Are Sunscreens Passé?

UV rays from the sun and skin cancers have always been interlinked. A lot of research has been done to assess if taking precautionary measures like using sunscreen, wearing hats and sunglasses or staying in the shade are effective in preventing – or at least reduce the risk – of being struck by skin cancer. One such study was undertaken by a team of medical professionals led by Dr Ingrid Arevalo-Rodriguez and Dr Guillermo Sanchez of the Instituto de Evaluacion Technologica in Bogota, Columbia.

First, they narrowed their focus on cutaneous squamous cell carcinomas and basal cell which make up the majority of cases related to skin cancer. Second, they zeroed in on trials that randomly assigned members of the public to use sunscreen or others form of protection. Third, they excluded melanoma – the rarer and deadlier type of skin cancer.

More Study And Data Needed

The team found just one study which was done in Australia that met all three of their established parameters whereby 1600 people were monitored for over a period of four years. The results showed that there wasn’t a substantive rise in the number of new skin cancer cases among those who had not been using sunscreen daily or occasionally. 

Nevertheless, dermatologists like Dr Laura Ferris from the University of Pittsburgh stressed that the “lack of evidence does not mean that sun protection has no impact” on mitigating the risk of skin cancer but its impact is difficult to determine. Moreover, it can take decades before abnormalities on the skin caused by sun damage are detected.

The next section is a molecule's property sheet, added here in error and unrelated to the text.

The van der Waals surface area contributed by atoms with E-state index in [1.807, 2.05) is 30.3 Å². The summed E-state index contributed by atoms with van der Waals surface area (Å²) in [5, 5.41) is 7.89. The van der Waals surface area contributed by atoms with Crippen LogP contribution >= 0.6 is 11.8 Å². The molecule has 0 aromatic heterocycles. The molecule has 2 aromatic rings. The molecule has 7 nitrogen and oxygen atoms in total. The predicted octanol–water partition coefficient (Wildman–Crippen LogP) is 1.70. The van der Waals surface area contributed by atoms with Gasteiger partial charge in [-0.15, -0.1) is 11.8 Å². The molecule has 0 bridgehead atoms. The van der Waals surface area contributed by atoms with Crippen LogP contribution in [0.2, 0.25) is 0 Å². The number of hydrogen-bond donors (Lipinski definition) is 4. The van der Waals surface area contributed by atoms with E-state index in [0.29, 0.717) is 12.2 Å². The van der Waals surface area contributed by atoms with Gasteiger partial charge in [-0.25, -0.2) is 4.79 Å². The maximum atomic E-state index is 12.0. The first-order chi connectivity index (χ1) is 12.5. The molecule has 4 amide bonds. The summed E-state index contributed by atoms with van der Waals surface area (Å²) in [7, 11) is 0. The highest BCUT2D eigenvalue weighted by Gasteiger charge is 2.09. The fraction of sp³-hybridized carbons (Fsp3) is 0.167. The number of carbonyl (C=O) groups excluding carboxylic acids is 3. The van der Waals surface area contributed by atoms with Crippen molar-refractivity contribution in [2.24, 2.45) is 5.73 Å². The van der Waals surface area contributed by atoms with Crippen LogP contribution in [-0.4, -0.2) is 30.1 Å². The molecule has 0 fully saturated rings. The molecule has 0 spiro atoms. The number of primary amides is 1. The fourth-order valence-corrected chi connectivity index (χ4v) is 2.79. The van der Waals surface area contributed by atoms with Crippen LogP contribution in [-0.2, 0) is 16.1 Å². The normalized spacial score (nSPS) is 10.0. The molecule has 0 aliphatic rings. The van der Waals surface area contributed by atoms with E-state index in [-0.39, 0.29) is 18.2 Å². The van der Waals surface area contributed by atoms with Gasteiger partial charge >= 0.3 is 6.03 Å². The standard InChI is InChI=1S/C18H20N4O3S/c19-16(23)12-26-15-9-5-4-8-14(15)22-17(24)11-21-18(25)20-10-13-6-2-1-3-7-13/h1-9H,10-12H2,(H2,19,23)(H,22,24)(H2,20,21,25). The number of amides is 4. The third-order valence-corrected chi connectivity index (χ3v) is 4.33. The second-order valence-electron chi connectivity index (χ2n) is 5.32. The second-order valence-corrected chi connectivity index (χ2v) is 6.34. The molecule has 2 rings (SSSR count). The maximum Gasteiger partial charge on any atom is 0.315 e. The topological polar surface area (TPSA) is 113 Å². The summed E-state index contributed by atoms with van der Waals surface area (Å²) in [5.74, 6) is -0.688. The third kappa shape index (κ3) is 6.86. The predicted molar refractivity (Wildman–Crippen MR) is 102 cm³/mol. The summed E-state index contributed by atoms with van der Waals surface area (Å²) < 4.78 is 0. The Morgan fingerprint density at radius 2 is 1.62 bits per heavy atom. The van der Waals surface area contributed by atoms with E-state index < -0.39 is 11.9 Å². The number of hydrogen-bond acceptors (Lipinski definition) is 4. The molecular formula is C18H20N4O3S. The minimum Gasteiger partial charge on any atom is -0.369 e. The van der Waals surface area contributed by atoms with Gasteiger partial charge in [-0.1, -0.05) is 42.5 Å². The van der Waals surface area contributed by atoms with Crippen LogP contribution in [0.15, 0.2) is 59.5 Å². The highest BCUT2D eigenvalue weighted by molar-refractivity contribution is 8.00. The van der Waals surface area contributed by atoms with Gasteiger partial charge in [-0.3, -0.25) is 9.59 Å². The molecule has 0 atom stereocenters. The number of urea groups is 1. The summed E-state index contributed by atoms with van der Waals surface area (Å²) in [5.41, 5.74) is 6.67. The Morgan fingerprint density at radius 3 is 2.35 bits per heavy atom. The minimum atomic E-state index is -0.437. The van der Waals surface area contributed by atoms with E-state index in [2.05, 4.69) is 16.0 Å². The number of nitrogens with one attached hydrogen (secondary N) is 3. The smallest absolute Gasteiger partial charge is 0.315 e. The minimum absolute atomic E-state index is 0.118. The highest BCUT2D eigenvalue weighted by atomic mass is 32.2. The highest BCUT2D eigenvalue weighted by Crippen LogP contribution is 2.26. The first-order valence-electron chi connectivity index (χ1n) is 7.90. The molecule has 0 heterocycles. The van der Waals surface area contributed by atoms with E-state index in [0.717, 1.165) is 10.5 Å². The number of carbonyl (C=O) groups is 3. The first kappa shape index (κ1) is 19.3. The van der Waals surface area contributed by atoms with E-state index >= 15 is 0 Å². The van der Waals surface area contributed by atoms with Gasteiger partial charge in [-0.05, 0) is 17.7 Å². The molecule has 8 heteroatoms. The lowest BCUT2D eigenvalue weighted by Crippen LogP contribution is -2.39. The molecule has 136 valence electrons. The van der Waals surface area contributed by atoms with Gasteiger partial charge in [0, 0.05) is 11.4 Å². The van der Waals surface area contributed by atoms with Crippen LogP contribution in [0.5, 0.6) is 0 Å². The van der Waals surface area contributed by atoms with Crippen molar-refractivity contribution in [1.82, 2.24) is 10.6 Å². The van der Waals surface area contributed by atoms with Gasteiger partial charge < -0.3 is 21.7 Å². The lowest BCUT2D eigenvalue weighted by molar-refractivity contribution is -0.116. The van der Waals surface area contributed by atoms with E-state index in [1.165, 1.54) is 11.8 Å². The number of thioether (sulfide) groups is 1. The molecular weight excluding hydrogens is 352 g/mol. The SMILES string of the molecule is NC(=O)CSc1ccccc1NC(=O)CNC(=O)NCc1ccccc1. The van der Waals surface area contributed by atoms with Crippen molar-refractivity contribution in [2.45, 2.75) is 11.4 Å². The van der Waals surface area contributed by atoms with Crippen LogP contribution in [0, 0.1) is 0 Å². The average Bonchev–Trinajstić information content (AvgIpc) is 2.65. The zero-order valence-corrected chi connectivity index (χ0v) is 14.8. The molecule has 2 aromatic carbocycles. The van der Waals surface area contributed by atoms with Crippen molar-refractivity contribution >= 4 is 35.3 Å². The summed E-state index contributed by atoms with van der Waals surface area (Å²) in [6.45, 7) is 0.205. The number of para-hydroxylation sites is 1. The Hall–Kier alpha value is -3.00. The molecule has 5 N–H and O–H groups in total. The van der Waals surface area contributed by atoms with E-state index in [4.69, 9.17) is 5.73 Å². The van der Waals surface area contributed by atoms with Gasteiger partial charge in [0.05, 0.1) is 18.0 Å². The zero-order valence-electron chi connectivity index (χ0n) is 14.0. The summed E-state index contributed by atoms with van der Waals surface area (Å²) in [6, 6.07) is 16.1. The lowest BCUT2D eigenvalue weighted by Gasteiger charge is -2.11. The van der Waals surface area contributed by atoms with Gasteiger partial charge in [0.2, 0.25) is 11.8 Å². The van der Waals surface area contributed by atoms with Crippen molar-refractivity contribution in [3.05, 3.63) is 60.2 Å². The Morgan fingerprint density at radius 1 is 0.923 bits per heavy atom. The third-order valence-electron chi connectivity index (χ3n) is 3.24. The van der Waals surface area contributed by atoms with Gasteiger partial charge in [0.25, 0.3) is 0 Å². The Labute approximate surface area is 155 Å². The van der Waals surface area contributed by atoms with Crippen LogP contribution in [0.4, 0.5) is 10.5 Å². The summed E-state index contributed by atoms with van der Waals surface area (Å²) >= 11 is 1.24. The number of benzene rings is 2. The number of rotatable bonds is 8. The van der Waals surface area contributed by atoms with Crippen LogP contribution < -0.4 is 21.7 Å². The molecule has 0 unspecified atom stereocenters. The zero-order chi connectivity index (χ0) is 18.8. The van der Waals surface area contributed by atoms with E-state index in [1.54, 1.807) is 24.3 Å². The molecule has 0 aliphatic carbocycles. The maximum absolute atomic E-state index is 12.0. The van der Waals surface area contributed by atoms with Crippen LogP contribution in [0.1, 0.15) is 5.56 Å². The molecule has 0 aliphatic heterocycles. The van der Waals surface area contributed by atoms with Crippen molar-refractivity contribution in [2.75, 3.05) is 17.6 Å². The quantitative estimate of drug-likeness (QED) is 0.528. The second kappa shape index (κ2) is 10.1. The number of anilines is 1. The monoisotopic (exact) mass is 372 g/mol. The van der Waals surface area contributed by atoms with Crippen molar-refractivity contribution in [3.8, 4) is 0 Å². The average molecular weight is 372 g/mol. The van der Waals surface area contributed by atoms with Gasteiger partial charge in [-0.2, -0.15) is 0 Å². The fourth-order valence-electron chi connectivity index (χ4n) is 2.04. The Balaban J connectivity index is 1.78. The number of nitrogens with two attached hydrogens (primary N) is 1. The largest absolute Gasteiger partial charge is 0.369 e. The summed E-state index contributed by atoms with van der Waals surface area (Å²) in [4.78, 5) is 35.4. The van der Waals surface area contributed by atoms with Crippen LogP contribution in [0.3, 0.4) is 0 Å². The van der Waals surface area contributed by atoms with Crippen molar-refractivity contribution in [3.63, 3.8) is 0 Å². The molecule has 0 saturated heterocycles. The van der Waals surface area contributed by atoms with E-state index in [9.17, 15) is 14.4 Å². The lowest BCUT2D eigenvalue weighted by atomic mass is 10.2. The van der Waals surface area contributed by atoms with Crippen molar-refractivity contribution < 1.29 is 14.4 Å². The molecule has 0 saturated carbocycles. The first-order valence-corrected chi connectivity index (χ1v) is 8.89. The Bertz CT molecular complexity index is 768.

Which is why Dr David Leffell, a skin cancer researcher at Yale School of Medicine, emphasized the importance of practicing sun-safe habits such as putting on sunscreens before heading outdoors. “The scientific facts are inescapable — regular use of sun protection reduces skin cancer and cancer precursors,” Leffell said. Moreover, there’s already an abundant body of medical evidence documenting that ultraviolet rays from the sun can cause melanoma and skin cancer.

Limitations Of Sunscreens

Research has shown that applying sunblock lotion does not provide sufficient and reliable all-day protection skin exposed to the sun. First, most of us tend to apply only a quarter of the recommended level which inevitably leads to limited protection for the skin. Second, even if sufficiently applied, the sunblock lotion will wear off after a few hours due to sweating or rubbing against clothing. So repeated applications are required throughout the period when one is outdoors to ensure that the skin has continuous protection from the sun’s UV rays.

Oral Suncare Can Boost Skin Strength

Taking dietary supplements such as Ceramiracle’s INVI-SUN Skin Defense Supplement can help boost your skin’s resilience. Powered by NutroxSun from Spain – a skin protective complex containing a proprietary extraction of grapefruit and rosemary that is clinically studied to improve skin resistance to UV damage – INVI-SUN also boasts powerful antioxidants with photoprotective, antioxidant and anti-inflammatory properties.
With regular consumption, its one-a-day capsule formula enables skin to withstand up to 56% more UV rays without burning, reduces skin redness, and nurtures brighter and clearer skin.

Let’s Go Natural!

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